The Supreme Court on Friday directed all political parties to furnish receipts of electoral bonds to the Election Commission with details of the amounts received through them and payment received on each bond by May 30.
The details of funding received through electoral bonds shall be kept in sealed cover by EC also till further orders, the court said.
The court said it would examine in detail changes made in law and ensure balance does not tilt in favour of any party.
The top court had on Thursday reserved its verdict on the plea of an NGO which has challenged the validity of the scheme and sought that either the issuance of electoral bonds be stayed or the names of donors be made public to ensure transparency in the poll process.
If the identity of the purchasers of electoral bonds meant for transparent political funding is not known, then the efforts of the government to curtail black money in elections would be “futile”, the Supreme Court had said Thursday.
The Centre vehemently supported the scheme saying that the purpose behind it is to eliminate the use of black money in elections and asked the court not to interfere with it at this stage and examine the whether it has worked or not only after the elections.
“So far as the electoral bond scheme is concerned, it is the matter of policy decision of the government and no government can be faulted for taking policy decision,” it told the bench comprising Chief Justice Ranjan Gogoi and Justices Deepak Gupta and Sanjiv Khanna.
The bench asked Attorney General KK Venugopal, representing the government, as to whether bank knows the identity of purchasers at the time of issuing the electoral bonds.
Venugopal answered in affirmative and then said the banks issue bonds after ascertaining KYC which is applicable for opening the bank accounts.
“When the bank issues the electoral bond, does the bank have details on which bond was issued to ‘X’ and which bond was issued to ‘Y’,” the bench asked.
On getting the response in negative, the bench said, “If the identity of purchasers of bonds is not known then there will be greater ramification on the Income Tax law and all your (government’s) efforts to curtail black money will be futile”.
Venugopal said bonds are purchased through proper banking channels by using white money and through cheques, demand drafts and electronic means and no third party cheques are allowed to procure bonds.
The bench then asked about donations by shell companies and said that if the identity of donors are not known then such firms would “turn black to white” and moreover, the KYC is only the certification of the source of money.
“Existence of shell companies and conversion of black to white will always exist. What more could we do. There is no alternative method. We are trying to do something which cannot be worse off because shell companies exist,” the top law officer said.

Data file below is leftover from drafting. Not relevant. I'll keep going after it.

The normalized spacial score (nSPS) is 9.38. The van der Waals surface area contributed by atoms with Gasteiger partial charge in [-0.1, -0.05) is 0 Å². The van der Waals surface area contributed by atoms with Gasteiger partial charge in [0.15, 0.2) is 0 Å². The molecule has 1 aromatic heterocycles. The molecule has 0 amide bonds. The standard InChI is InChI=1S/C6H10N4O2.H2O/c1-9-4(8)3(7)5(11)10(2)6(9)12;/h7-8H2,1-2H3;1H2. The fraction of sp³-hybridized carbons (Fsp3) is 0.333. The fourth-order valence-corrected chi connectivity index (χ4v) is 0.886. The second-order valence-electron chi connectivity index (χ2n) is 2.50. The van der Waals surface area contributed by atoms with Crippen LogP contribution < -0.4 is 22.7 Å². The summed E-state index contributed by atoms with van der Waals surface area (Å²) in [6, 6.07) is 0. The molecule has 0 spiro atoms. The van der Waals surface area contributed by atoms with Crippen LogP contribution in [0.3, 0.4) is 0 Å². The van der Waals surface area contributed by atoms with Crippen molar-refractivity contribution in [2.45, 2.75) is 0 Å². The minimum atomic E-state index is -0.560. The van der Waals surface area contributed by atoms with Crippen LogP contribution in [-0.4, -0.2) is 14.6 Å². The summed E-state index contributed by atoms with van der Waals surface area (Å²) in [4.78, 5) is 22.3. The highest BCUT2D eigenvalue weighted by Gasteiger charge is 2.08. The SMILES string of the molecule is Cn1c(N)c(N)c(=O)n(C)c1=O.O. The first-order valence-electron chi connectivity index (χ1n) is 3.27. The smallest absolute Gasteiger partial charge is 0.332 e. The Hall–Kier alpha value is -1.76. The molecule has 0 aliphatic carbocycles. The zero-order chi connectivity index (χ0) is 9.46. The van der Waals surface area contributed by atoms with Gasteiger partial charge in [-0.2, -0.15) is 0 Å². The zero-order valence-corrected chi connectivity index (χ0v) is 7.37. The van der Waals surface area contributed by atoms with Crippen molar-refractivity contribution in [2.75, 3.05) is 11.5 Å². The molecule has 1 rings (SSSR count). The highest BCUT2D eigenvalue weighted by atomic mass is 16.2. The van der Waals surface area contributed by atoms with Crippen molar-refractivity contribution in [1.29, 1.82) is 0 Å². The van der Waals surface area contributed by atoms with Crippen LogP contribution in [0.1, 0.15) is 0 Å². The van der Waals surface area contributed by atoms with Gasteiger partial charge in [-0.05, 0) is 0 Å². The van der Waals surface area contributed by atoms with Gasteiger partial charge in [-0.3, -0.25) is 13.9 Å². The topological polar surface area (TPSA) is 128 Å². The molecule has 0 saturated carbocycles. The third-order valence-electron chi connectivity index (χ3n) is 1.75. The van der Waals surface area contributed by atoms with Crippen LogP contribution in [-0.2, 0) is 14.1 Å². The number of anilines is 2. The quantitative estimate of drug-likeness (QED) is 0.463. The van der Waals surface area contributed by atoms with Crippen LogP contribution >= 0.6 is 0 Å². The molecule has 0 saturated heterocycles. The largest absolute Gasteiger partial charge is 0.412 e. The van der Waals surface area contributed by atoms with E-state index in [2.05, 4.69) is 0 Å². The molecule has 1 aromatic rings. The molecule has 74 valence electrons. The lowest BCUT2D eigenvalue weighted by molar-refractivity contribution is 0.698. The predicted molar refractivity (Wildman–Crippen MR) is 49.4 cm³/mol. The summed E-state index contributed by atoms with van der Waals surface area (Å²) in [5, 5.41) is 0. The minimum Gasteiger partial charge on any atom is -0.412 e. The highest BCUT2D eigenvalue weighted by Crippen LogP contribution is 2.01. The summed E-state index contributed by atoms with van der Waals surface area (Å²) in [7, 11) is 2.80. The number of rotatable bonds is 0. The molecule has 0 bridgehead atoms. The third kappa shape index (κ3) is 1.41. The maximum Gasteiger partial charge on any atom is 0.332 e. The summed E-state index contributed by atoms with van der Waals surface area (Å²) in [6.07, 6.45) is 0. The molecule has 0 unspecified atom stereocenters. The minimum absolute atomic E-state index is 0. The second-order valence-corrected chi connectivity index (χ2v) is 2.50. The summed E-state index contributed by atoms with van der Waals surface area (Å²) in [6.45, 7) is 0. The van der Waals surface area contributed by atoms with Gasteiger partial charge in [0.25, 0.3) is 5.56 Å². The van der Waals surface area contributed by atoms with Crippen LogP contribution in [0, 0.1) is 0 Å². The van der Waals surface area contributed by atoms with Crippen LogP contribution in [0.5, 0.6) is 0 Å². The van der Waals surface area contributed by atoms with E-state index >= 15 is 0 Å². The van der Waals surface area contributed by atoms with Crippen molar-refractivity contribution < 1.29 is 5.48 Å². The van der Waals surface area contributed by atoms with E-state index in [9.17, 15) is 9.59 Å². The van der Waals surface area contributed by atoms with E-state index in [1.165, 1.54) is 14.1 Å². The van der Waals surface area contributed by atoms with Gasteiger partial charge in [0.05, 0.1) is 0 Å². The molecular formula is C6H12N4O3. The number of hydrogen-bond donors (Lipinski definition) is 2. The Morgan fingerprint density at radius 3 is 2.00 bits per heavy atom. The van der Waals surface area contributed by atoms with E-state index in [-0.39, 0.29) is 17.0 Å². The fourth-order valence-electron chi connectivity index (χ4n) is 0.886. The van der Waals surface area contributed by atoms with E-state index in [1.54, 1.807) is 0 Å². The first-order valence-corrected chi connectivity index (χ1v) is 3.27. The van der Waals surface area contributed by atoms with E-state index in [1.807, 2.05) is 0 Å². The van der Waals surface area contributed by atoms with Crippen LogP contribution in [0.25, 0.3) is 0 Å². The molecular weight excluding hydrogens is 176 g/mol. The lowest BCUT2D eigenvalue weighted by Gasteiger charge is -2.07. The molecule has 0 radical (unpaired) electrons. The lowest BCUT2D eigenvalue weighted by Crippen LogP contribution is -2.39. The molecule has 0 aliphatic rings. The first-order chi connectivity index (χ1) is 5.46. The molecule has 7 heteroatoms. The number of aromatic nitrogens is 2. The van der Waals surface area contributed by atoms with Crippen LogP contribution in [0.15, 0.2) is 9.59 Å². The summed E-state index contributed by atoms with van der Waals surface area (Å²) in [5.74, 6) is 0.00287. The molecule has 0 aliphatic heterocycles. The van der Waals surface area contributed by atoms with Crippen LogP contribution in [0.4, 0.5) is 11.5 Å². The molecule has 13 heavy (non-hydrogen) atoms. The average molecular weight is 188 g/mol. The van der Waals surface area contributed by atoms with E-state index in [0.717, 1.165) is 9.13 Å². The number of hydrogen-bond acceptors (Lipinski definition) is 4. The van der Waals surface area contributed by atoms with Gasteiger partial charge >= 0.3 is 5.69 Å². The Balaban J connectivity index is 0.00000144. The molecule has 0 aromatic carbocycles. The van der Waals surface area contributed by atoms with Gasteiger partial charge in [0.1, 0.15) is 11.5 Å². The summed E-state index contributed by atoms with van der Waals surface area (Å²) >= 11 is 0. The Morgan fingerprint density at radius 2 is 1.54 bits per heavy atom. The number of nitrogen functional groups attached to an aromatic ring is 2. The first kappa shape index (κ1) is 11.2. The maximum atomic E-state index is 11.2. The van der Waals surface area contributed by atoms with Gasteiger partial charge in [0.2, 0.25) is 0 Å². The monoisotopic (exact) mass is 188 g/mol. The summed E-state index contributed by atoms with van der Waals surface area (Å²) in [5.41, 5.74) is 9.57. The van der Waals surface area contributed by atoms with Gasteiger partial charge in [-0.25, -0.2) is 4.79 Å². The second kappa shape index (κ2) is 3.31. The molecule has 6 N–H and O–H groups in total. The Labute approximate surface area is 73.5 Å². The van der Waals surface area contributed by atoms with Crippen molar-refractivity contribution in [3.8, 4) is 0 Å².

Venugopal said the bank knows the customer, but it does not know which bond was issued to which party.
He also said the anonymity of donors of electoral bonds is to be maintained for various reasons such as fear of repercussions on a firm or an individual if the other political party or group wins.
The voters have the right to know the persons who have funded their candidates.
“It is not voters’ concern to know where the money comes from. Transparency cannot be looked as a ‘mantra’. What is the realities of the country. This is a scheme that will eliminate black money from the elections,” he said.
He also said that the donors also have the right to privacy and the apex court verdict recognises the right to have political affiliations and urged the court to uphold the scheme.
Lawyer Prashant Bhushan, appearing for Association of Democratic Reforms (ADR)’, said that the scheme has nothing to do with the effort to curb black money and it opens the banking means also to donate by remaining anonymous.
“Earlier, you could donate cash to the party, now you can donate through bank also,” he said.
At the outset, Venugopal said: “Historically, black money is used in elections. This is a reformatory steps. The scheme can be examined after the elections.
“Cash is seized on daily basis. Liquors and ‘biryani’ are distributed. This is the relaity and the question is should we make an effort to curb it or not.”
The poll panel has fixed Rs 1 and Rs 2 crore expenditure ceiling for assembly and Lok Sabha polls but candidates spend Rs 20-30 crore, he said.
The Centre and the Election Commission had taken contrary stands in the Supreme Court on Wednesday over political funding with the government wanting to maintain anonymity of the donors of electoral bonds and the poll panel batting for revealing the names of donors for transparency.
“We have no policy of state funding of elections. Funds are received from supporters, affluent persons and companies. They all want their political party to win. If their party does not win then they apprehend some repercussions and hence secrecy or anonymity is required,” Venugopal had told the bench.
The EC, represented by senior lawyer Rakesh Dwivedi, had opposed Centre’s submissions and said secrecy allowed in the electoral bonds scheme “legalises anonymity”.
ADR’s application has sought stay on the Electoral Bond Scheme, 2018, which was notified by the Centre in January last year.
In its affidavit, the Centre had said the electoral bonds “attempt at bringing greater transparency, ensuring KYC compliance and keeping an audit trail in comparison to the earlier opaque system of cash donations.
On February 2 last year, the apex court had sought the Centre’s response on a plea moved by the CPI(M), which had termed the issuance of electoral bonds by the government as “arbitrary” and “discriminatory”.
(With PTI inputs)